She was a fixture of Rotorua’s social scene in the 1980s and 90s - a flamboyant raconteur who claimed to be the heir to the fortune of American jeans inventor Levi Strauss.
She went by the name Lee J Strauss, surrounded herself with men and women half her age, bohemian types mostly, and liked to be called "Lee-J".
But it was all a ruse - she was in fact Eileen Marie Farquer, an Australian-born career criminal who had left behind a heartbroken family in the US and was fraudulently collecting a benefit under the Strauss name.
More details about Farquer’s life have come to light after Stuff reported this month that an American woman, Bonnie Metzger, believed Farquer was her mother, who abandoned her and her siblings in 1952 when they were toddlers.
Her story was actually full of holes - Levi Strauss had no children and passed his business to relatives with a different surname.
But in the pre-internet age it wasn’t as easy to check out her stories.
Lester Smith was a Hamilton-based sales rep in the early 1980s when he encountered "Lee J" on a night out in Rotorua.
She was with a raucous group of about 15 people going to dinner to celebrate her birthday and they invited Smith along.
Over dinner, Strauss regaled Smith with the story of her supposed connection to the American Strauss family.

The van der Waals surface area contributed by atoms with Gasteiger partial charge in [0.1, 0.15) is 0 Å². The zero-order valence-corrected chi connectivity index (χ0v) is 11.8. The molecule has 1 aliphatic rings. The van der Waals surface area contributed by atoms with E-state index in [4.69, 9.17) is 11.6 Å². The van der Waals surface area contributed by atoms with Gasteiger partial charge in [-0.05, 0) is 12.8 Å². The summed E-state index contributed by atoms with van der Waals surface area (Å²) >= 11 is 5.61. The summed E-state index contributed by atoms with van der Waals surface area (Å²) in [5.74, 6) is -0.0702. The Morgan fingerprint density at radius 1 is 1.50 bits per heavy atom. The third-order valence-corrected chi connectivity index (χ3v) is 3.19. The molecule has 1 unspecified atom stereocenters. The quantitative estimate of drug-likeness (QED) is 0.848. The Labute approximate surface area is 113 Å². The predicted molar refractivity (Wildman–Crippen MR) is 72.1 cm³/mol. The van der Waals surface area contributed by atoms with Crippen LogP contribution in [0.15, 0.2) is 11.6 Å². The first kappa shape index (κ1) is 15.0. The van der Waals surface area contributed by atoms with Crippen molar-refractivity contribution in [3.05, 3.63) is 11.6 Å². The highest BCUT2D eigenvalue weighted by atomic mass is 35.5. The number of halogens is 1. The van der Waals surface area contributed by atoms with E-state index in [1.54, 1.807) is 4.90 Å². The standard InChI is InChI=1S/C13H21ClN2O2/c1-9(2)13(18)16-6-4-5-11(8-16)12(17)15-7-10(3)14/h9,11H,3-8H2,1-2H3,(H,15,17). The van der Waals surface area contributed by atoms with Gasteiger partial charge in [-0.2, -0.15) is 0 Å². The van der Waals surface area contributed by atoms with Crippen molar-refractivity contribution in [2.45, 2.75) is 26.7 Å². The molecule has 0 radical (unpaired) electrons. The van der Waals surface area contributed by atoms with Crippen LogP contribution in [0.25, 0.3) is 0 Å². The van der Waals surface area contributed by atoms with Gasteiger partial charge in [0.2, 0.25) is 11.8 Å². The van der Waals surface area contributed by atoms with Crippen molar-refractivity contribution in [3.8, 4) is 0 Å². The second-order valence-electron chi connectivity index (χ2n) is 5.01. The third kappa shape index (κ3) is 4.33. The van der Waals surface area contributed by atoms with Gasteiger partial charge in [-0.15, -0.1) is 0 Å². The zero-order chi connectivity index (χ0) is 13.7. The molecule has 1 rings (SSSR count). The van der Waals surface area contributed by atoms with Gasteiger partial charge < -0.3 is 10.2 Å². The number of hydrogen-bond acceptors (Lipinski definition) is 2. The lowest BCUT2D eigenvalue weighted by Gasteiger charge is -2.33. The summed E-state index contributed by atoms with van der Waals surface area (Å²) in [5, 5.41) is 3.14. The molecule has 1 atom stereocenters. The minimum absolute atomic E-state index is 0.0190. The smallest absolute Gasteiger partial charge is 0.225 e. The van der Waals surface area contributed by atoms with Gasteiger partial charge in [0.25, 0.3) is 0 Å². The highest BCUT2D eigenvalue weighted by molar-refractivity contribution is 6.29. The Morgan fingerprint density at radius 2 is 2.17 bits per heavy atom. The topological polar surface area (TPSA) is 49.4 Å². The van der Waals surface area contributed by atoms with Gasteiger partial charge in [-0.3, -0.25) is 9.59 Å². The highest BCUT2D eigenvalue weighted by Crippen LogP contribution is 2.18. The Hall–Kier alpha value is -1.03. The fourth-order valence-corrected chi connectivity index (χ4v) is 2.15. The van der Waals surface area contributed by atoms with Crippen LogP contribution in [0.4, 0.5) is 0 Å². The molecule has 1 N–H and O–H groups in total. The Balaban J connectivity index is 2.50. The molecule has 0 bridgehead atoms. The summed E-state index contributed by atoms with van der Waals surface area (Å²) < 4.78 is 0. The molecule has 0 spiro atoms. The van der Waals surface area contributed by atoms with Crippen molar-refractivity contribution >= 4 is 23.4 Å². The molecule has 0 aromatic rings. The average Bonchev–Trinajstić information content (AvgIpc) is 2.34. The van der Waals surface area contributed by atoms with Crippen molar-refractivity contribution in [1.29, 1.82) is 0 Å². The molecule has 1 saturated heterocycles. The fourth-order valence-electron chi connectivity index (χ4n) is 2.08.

"She said when she was growing up she wouldn’t conform... and was always the black sheep getting in trouble.
"The family had apparently ostracised her... she said the arrangement was she was to live as far away as possible from her family and not cause them any embarrassment.
"So she lived in New Zealand and got a monthly allowance."
She claimed not to care about money and spent freely, insisting on paying for everyone’s dinner, Smith says.
On other occasions she was broke. She once borrowed $200 from a young man she was fond of, Smith says, insisting he take items of jewellery as collateral.
"Out of interest he took them to a local jeweller who said they were the real thing - worth tens of thousands of dollars."
Smith says Strauss would wear a large brooch and scarf, loved jazz music and reminded him of Dorothy Parker, the American writer and socialite, with the way she would hold court and entertain.
"She certainly looked a bit different for Rotorua in the ’80s. She looked like what she said she was - old school money."
Artist and gallery owner Bryan Schofield first met Strauss when she arrived in the Bay of Plenty in 1977, having arrived in Queenstown a few years earlier.
She showed him photos of herself as an attractive young woman, crewing on the classic American sailing yacht Ticonderoga.
Schofield considered her a close friend, and they would drink wine at her rented pole house at Lake Rotoiti.
They would also pick kiwifruit and sell goods at local markets.
"She used to sell Levi jeans she would get from someone in Hamilton. She used to get them at a really good price - whether they were legit or not, who knows?"
She would always drive nice cars, Schofield says. One time they visited a Porsche dealer in Tauranga and she gave staff the impression she wanted to buy one.
"A young guy drove one over to Rotoiti to show her - she probably was never going to buy it - for Lee J it was just a nice way to spend a morning."